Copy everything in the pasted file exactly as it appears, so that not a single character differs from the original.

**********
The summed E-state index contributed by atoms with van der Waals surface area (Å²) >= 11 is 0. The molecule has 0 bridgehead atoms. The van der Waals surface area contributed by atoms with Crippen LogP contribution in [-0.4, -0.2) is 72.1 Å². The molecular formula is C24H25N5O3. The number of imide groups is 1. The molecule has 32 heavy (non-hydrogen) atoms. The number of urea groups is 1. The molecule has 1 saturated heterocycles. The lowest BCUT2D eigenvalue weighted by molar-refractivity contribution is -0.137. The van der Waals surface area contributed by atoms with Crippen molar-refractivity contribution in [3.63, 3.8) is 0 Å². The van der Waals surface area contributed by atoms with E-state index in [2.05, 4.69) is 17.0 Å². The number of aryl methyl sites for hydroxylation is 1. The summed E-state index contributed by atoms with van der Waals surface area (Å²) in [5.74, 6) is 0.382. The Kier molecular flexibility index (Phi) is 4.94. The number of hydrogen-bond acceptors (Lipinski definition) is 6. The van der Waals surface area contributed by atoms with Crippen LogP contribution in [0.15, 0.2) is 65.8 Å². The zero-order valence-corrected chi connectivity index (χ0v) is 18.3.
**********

The summed E-state index contributed by atoms with van der Waals surface area (Å²) >= 11 is 0. The molecule has 0 bridgehead atoms. The van der Waals surface area contributed by atoms with Crippen LogP contribution in [-0.4, -0.2) is 72.1 Å². The molecular formula is C24H25N5O3. The number of imide groups is 1. The molecule has 32 heavy (non-hydrogen) atoms. The number of urea groups is 1. The molecule has 1 saturated heterocycles. The lowest BCUT2D eigenvalue weighted by molar-refractivity contribution is -0.137. The van der Waals surface area contributed by atoms with Crippen molar-refractivity contribution in [3.63, 3.8) is 0 Å². The van der Waals surface area contributed by atoms with E-state index in [2.05, 4.69) is 17.0 Å². The number of aryl methyl sites for hydroxylation is 1. The summed E-state index contributed by atoms with van der Waals surface area (Å²) in [5.74, 6) is 0.382. The Kier molecular flexibility index (Phi) is 4.94. The number of hydrogen-bond acceptors (Lipinski definition) is 6. The van der Waals surface area contributed by atoms with Crippen LogP contribution in [0.15, 0.2) is 65.8 Å². The zero-order valence-corrected chi connectivity index (χ0v) is 18.3.